In 2004, before there was Ippudo, Totto, or Ganso, there was this East Village noodle joint, the first solo project of a scrappy young chef named David Chang. What started as a culinary rule-breaker’s homage to his favorite dorm room staple soon became ground zero for New York City’s ramen and pork bun explosion.
Eleven years and countless imitators later, the OG noodle slinger still stands on top, thanks to its tradition-defying Momofuku Ramen, a rich, bacon-infused bowl capped with two cuts of pork (belly and shoulder), bamboo shoots, and poached egg.
But more than the ramen makes Noodle Bar a game changer. It’s the restaurant’s highbrow-meets-lowbrow approach to cooking, along with the inventive riffs on both Asian and Southern specialties -- think chili-shellacked rice cakes, brisket buns with horseradish and pickled red onions, and, of course, the reservations-only fried chicken done two ways.
Noodle Bar has also become the jumping point for talented chefs like Kevin Pemoulie (Thirty Acres), Joaquin Baca (The Brooklyn Star) and Deuki Hong (Kang Ho Dong Baekjeong), expanding Momofuku’s reach far beyond its own peachy empire. And with Chang returning to his meat-between-two-buns roots with a forthcoming fried chicken sandwich joint, the lasting power of Momofuku Noodle Bar is more obvious than ever before.
-- Patty Lee
Neighborhood: East Village
Chef: Gabrielle Hamilton
Known for: Outstanding Brunch
Before brunch became a rote parade of wan Mimosas and predictably overcooked poached eggs, it was a worthwhile reason to hightail it to Prune. It still is. The tiny East Village institution remains one of the city’s few haunts where queuing up for the de rigueur weekend ritual actually leads to true fulfillment.
After all, there is a mammoth, Dutch-style pancake -- hot from the oven and dusted with powdered sugar -- to look forward to, as well as the eggs Benedict to end all eggs Benedict (don’t worry, that’s just a saying; eggs Benedict will never end) paired with blissfully crunchy potato rosti. And then, of course, the numerous, potent Bloody Marys that many consider to be the finest in the city (shout-out to the chipotle pepper-laden tequila spin).
But what makes Prune, 15 years later, still so appealingly relevant amid a steady barrage of white-hot newcomers, is the tireless devotion of chef/owner Gabrielle Hamilton. New Yorkers have long loved her honesty and fearlessness just as much as her homey and adventurous food. Prune is where one seeks comfort in a rustic gumbo that mingles fried rabbit and snails, baked chicken liver cannelloni made all the richer by the presence of Béchamel sauce; and mascarpone ice cream strewn with salted caramel brioche croutons.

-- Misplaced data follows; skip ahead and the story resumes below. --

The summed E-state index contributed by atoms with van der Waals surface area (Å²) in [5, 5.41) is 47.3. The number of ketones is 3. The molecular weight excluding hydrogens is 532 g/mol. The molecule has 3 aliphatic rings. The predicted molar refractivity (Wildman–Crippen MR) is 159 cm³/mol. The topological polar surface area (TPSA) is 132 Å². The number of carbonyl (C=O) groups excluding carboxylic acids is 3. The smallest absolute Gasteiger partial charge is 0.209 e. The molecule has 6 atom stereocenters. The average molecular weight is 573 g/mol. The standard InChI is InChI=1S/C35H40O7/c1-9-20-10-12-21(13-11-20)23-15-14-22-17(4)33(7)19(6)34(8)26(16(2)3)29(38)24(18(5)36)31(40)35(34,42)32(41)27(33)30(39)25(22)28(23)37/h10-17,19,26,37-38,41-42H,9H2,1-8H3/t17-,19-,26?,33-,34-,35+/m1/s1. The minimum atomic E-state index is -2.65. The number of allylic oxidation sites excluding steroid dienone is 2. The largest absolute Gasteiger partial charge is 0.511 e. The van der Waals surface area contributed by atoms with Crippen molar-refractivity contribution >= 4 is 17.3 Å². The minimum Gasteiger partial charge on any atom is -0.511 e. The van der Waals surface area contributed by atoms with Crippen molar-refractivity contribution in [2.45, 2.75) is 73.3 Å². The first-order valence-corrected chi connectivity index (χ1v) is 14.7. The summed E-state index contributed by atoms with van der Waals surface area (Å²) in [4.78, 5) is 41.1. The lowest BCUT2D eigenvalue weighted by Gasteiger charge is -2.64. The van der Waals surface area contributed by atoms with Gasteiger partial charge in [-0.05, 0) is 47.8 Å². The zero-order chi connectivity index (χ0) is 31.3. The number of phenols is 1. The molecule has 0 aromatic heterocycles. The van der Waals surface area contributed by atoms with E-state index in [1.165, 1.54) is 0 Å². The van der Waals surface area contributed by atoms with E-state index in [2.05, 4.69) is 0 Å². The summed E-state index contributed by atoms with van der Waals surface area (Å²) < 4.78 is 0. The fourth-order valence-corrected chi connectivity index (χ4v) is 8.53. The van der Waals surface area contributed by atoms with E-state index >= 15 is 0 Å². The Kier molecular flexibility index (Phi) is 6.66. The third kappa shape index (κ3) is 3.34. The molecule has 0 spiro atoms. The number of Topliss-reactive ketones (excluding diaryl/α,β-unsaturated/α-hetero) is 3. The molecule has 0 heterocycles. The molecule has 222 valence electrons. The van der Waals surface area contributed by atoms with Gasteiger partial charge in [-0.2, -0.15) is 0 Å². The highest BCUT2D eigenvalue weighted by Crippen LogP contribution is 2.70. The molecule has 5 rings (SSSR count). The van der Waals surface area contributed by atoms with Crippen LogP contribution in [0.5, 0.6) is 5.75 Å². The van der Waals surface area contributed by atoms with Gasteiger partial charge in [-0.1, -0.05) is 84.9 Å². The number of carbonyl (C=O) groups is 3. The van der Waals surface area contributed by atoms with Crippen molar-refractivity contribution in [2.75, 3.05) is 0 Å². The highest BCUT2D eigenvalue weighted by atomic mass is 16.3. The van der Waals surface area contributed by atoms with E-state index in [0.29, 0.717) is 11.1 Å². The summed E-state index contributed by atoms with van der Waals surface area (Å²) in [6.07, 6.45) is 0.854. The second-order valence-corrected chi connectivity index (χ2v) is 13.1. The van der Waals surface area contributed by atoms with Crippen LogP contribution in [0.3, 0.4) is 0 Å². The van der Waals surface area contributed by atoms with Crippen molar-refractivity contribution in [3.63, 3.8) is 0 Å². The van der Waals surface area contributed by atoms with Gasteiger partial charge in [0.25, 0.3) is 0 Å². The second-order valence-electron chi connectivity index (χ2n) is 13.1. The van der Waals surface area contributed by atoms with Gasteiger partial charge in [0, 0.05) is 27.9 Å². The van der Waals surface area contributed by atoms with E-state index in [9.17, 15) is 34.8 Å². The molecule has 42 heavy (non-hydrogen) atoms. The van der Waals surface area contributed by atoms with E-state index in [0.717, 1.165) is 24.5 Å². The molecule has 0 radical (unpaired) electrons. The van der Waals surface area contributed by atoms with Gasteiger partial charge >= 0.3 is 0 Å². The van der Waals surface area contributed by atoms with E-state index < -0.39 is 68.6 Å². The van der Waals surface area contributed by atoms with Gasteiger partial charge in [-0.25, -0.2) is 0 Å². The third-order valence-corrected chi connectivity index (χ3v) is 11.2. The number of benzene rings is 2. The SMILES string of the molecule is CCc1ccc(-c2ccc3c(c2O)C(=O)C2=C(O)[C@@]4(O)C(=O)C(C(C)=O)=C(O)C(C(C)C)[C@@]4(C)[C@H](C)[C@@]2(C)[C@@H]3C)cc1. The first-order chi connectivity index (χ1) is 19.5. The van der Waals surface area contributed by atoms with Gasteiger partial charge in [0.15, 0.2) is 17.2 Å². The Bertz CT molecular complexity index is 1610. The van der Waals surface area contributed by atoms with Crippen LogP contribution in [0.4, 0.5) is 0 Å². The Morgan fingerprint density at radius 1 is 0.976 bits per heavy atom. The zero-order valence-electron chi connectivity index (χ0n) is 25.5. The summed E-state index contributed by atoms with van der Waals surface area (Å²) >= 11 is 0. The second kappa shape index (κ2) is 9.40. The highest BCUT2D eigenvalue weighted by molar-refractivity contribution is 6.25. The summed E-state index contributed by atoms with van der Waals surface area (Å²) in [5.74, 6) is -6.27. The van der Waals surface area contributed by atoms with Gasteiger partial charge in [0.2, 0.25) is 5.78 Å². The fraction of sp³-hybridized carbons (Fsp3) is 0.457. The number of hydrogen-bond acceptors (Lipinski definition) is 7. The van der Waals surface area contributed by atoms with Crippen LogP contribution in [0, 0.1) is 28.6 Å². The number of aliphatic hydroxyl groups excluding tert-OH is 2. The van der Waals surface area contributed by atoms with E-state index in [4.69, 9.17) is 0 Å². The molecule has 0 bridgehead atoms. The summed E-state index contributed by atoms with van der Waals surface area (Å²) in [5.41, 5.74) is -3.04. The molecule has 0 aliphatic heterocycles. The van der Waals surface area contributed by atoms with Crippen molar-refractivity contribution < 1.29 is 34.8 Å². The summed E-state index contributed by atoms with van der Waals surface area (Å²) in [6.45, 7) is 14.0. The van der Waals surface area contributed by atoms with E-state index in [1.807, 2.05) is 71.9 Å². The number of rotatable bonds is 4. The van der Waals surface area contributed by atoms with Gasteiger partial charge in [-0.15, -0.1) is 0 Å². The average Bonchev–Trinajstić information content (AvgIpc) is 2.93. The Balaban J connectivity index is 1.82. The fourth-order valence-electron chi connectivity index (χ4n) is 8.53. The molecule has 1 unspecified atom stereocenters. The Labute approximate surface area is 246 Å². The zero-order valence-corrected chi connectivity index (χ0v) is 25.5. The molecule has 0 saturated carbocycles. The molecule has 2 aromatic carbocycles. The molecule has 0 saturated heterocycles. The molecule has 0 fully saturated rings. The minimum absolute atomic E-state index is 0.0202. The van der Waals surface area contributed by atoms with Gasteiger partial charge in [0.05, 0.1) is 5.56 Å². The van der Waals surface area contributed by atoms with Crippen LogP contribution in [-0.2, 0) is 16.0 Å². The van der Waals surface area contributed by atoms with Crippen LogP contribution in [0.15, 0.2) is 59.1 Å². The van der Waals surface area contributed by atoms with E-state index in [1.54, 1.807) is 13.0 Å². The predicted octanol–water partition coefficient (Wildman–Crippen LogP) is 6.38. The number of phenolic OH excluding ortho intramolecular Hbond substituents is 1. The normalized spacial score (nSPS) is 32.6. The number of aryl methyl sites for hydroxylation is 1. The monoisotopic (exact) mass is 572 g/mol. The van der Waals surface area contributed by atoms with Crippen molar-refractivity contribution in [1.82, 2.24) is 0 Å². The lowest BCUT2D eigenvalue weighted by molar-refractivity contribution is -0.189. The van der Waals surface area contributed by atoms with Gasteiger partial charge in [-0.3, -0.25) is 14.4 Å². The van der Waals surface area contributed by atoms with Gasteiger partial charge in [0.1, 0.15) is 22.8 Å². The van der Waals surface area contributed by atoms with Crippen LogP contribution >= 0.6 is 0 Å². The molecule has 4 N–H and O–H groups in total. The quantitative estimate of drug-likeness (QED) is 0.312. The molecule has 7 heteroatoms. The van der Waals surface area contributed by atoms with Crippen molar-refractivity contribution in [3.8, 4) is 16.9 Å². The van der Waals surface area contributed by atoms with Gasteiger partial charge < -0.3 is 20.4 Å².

As the East Village increasingly becomes flashier, Hamilton’s dining room, all mirrors and charm, is a convivial reminder of a bohemian past.
-- Alia Akkam
Chef: Carlo Mirarchi
Known For: Amazing Pizza
Sitting in the vintage, ski- and skateboard-adorned Tiki tent behind Roberta’s a few weeks back, my perfectly random, rosé-sipping table mate told me a story:
"The day I moved to Bushwick about 10 years ago, it was snowing, and the first thing I saw was this red balloon, floating amongst all the softly falling white snow, and I said, this is it. This is my new home. And it’s beautiful. And then I turned the corner and there was a car on fire. And I said, ahhh, this is my new home."
In 2008, Roberta’s opened. Seven years later, the neighborhood has far fewer cars on fire, and far more restaurants. Both can at least partially be attributed to the not-that-little pizza place that could. Roberta’s is, at this point, legitimately an icon, in the new-Brooklyn-iest sense possible: it’s wonderfully relaxed, and the staff has beards, both they and the patrons wear clothes that make you feel like you definitely need some cooler clothes, it’s home to a radio station, and everyone is just nice. That Tiki tent used to be a major party hub for the neighborhood; now there are bars galore, as Roberta’s very existence proved that opening one in Bushwick was not a completely insane idea.
Of course, none of this happens without fantastic pizza. And Roberta’s, the definitive winner in our experts-selected Best Pizza in New York competition, sure makes that. The perfectly chewy crust is thick enough to hold up to a deliciously intertwined pile of meat and veggies, but not so beefy that you can’t eat a whole pie yourself and seriously consider another. The pies rotate regularly, beckoning you back to see what’s up this week, and as long as you’re near the L train, you should probably heed that call.